IT buying: Why can't governments ever get it right?

Government IT buying gets flack the world over, but in Poland, an election foul-up means it's coming in for special criticism. What went wrong?
Written by Michiel van Blommestein, Contributor

In Poland, regulations around government tenders have been notorious for putting an emphasis on price at the expense of quality. An update to Polish law earlier this year was supposed to put a stop to that, but ended up adding new complications to the tendering process that could make IT procurement even more painful in future.

Local Polish elections last month were mired in delays and irregularities around announcing the results. Politicians standing in one town suddenly 'won' in a neighbouring district, for example, and it took more than a week for the country's electoral commission to confirm all the official results. The cause was a new - and faulty - IT system that had been intended to speed up the vote-counting process.

Industry watchers immediately pointed to one underlying reason why the system failed so miserably, one that has been the bane of IT projects in the past: a broken public tender system that caused the electoral commission to choose the cheapest offering, having disregarded other key factors that should have informed decision-making. It's a criticism that's been levelled at all types of tenders, not just those concerning IT.

The problem was caused by Polish officials' fears of being accused of corruption and wasting public money, says Witold Jarzinski, an associate in Magnusson Law Firm and the author of a Polish language blog on public tender regulations.

The stats, he says, are shocking: "According to reports on functioning of the public procurement system in Poland in 2013, 86.5 percent of all awarded contracts had values below EU [norms]," he said. "The awarding entities selected offers with the lowest price. In 2013, price was the only contract-award criterion in 92 percent of newly-commenced procedures."

However, it's far from the only problem with procurement procedures in the country, Jarzinski says; the voting system snafu is more serious than just a public sector body skimping on the price. "At the end of 2013, the National Electoral Commission announced a tender for this complex vote-counting system. However, it was cancelled due to many mistakes in the tender documentation," Jarzinski said. "The commission didn't have enough time to repeat the tender procedure. Therefore, it was decided to divide the tender into parts, which was a clear violation of the law because it allowed them to circumvent some strict rules. Added to that, the tender documentation was full of mistakes, inaccurate provisions and unrealistic deadlines, so none of the 'big players' in the market submitted offers."

The most important contract concerned developing and managing election software modules and was awarded to a small company in the Polish city of Lodz, just three months before the elections kicked off.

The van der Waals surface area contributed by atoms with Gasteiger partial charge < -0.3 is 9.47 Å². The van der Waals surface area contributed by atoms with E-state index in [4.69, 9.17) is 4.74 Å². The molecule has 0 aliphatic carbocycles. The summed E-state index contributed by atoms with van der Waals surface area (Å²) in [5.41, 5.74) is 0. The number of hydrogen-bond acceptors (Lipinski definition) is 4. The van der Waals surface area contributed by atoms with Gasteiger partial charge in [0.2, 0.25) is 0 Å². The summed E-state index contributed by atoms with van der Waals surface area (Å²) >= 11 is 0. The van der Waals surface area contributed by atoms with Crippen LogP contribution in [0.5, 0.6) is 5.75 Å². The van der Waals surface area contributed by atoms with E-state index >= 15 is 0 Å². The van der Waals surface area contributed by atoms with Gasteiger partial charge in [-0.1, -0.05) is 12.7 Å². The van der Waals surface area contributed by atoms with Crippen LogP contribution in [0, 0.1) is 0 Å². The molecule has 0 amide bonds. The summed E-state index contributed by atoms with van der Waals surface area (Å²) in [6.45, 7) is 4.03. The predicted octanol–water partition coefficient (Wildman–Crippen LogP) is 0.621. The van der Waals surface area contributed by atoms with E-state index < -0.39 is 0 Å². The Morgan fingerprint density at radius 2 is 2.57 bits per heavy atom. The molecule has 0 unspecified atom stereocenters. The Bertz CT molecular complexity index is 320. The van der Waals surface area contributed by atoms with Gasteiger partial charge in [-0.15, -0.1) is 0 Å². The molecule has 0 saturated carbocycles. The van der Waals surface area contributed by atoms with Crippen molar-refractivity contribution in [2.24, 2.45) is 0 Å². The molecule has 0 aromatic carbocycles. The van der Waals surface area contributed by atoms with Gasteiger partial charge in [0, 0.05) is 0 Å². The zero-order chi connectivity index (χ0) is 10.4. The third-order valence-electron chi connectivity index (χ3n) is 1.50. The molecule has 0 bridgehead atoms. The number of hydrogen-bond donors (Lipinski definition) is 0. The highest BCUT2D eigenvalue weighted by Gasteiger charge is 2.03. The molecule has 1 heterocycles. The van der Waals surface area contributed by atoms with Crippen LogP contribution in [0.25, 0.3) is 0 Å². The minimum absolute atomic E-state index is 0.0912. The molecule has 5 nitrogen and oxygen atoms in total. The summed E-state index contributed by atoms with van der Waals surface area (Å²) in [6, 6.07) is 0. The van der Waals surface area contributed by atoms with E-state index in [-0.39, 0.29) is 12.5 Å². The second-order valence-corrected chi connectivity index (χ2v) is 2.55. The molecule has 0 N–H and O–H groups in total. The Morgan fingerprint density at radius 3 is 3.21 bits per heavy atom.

"Writing an IT program is not that complicated but the implementation usually is," Jarzinski says. "The commission didn't add time for that to the project, nor did they allocate funds and time for training."

It's not the first time things have gone wrong with an IT tender, and it won't be the last. "What's specific to IT-related tenders in Poland is the tendency to choose single-source procurement, and the occurrence of vendor lock-in," he says. One prominent example Jarzinski cites is an information system for the Polish social security system ZUS, which is under investigation by the country's Supreme Audit Office and in which case 14 people were formally charged with tender fraud. "They have been trying to get a decent system for 20 years, and are still spending billions of zlotys on it."

Even with the new law signed in September that should remove the 'price first' incentive, Jarzinski thinks the recent amendments will not change much in day-to-day practice.

"The amendment to the Polish Act on Public Procurement does not impose any requirements as to minimum [weighting given to] criteria other than 'price only'," he says. "As a result, it can be assumed that the bodies awarding the tenders will grant the minimum or symbolic weight to the non-price criteria, and in fact they will select the tender with the lowest price. Therefore, price will remain the most important factor." He also points out that the public procurement law is frequently changed, even though the same government has been in office for over seven years. "We've seen five to six amendments per year," he says.

"A big problem in our market is that complicated and public procurement law is overregulated," he continues. And it gets worse with the recent update to procurement regulations: "There are so many instances of over-complication it's hard for me to pick one. If I have to, one example is that in the new law, they added two articles in which two different regimes have been put into place for non-priority projects, when they actually need very little regulation or even no regulation at all."

In this case, he blames the lack of a general focus, as the law is a compromise between four parties in parliament. Because of that, "instead of simplifying it, they needlessly complicated it."

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